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What’s the difference: On-Premise vs Cloud vs. Fog vs. Edge Computing?

Posted by Adrian M.

Article Rating // 11369 Views // 0 Additional Answers & Comments

Categories: Systems Analysis, Data Analysis & Modeling, Leadership & Management, General, Enterprise Analysis (BABOK KA)


Before we jump into the comparison of on-premise vs. cloud vs. fog vs. edge computing we need to take a step back and use first principles thinking by first defining the terms in a stepwise manner.

Let’s start with what is computing?  For our purposes, let’s keep it simple: it’s the activity or process performed by computing devices (hardware or software) in order to achieve a specific goal or objective. The types of computations very drastically but can include activities such as retrieving data, performing searches, executing algorithms, or making decisions.

The key difference between on-premise vs. cloud vs. fog vs. edge computing has to do with where the computing takes place.

  • On-Premise Computing - on-premise or “on-prem” computing generally refers to computing which takes place on resources (servers/hardware) which are located in an organization’s own facilities and data centers aka on the organization’s premises.  On-premise computing tends to be the closest to those within the organization and under the most control of the organization.
  • Cloud Computing - cloud computing generally refers to computing which takes place on resources (servers/hardware) outside of an organization’s premises and which tend to be under some level of control by the organization but not as much control as on-prem.  For example, a company may run its software on the Amazon Web Services platform which runs on Amazon’s computers with the organization having control of what software to run, when to run it but not having control over exactly which hardware/server it is running on.  If the cloud infrastructure has an outage, the organization is at the mercy of the cloud provider’s ability to restore functionality.
  • Fog Computing - fog computing refers to an intermediate layer or layers which are closer to the ultimate devices or consumers the organization is trying to reach.  Fog computing consists of multiple nodes which creates a decentralized network or ecosystem which is able to deliver the computation power closer to the customer.  The fog layer tends to be used for storage of less sensitive data or for computations which need to be fast without the latency involved with sending the data to a centralized computing processing center.  Consider a company which operates a number of wind farms and needs to constantly monitor and adjust the direction and angles of the wind turbines.  The further away from the wind-farm the decision is made, the higher the likelihood of  wind conditions changing before the turbine adjustments are made.  If each wind-farm had its own ability to make these determinations, these would be an example of fog computing - away from the company’s cloud or on-premise servers.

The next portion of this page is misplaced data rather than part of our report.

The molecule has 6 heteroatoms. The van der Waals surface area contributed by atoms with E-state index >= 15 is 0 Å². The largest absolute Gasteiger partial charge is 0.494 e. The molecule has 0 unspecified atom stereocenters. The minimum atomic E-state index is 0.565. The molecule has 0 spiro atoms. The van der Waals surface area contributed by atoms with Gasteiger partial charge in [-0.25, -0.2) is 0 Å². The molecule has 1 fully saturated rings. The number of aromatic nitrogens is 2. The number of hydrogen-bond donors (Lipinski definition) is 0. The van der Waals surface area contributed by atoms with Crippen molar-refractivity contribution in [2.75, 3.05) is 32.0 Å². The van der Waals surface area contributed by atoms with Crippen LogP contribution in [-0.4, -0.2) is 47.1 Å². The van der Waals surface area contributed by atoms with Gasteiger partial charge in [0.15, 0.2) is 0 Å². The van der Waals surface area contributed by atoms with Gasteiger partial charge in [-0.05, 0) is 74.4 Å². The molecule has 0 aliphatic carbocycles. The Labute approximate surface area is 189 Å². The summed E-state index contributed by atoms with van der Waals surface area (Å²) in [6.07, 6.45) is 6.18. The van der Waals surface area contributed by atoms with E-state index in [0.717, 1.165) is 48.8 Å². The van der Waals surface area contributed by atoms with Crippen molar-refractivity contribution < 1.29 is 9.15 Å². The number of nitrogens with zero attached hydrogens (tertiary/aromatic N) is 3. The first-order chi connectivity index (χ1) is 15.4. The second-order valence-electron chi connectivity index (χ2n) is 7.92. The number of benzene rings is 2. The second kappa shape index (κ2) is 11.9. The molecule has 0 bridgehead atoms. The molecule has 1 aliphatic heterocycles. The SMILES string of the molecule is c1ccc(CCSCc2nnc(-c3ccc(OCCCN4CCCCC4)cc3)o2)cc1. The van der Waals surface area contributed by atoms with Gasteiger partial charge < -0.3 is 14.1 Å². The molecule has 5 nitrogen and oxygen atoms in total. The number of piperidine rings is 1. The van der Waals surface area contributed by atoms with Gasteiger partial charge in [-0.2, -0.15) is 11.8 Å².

• Edge Computing - edge computing refers to computing which occurs furthest away from the organization’s premises and closes to the client’s device and possibly on the client’s device.  A familiar example of edge commuting would be a mobile app which runs on a user’s smartphone.  And if we go back to the wind-farm example, computing which takes place using hardware and software embedded in a given wind-turbine would be an example of edge computing.  Broad and less time sensitive decisions can be made in the cloud or on-premise, more time sensitive and finer-grained decisions can be made using fog-computing (ex: account for differences in weather at different wind farms), while near-instant decisions can be made using edge-computing allowing wind-turbines to make quick decisions to prevent damage in case of sudden wind gusts or to make micro-adjustments increasing the efficiency of the turbine.

Visual Example: On-Premise vs. Cloud vs. Fog vs. Edge computing?

On-Premise vs Cloud vs. Fog vs. Edge Computing?

Key Differences: On-Premise vs. Cloud vs. Fog vs. Edge computing?


On-Premise Computing

Cloud Computing

Fog Computing

Edge Computing

Distance to the Client

Farthest from the edge

Far from the edge

Closer to the edge

Closest to the client


High scalability

High scalability

Lower scalability

Hardest to scale

Computing Power











Most secure

Highly secure

Less secure

Least Secure




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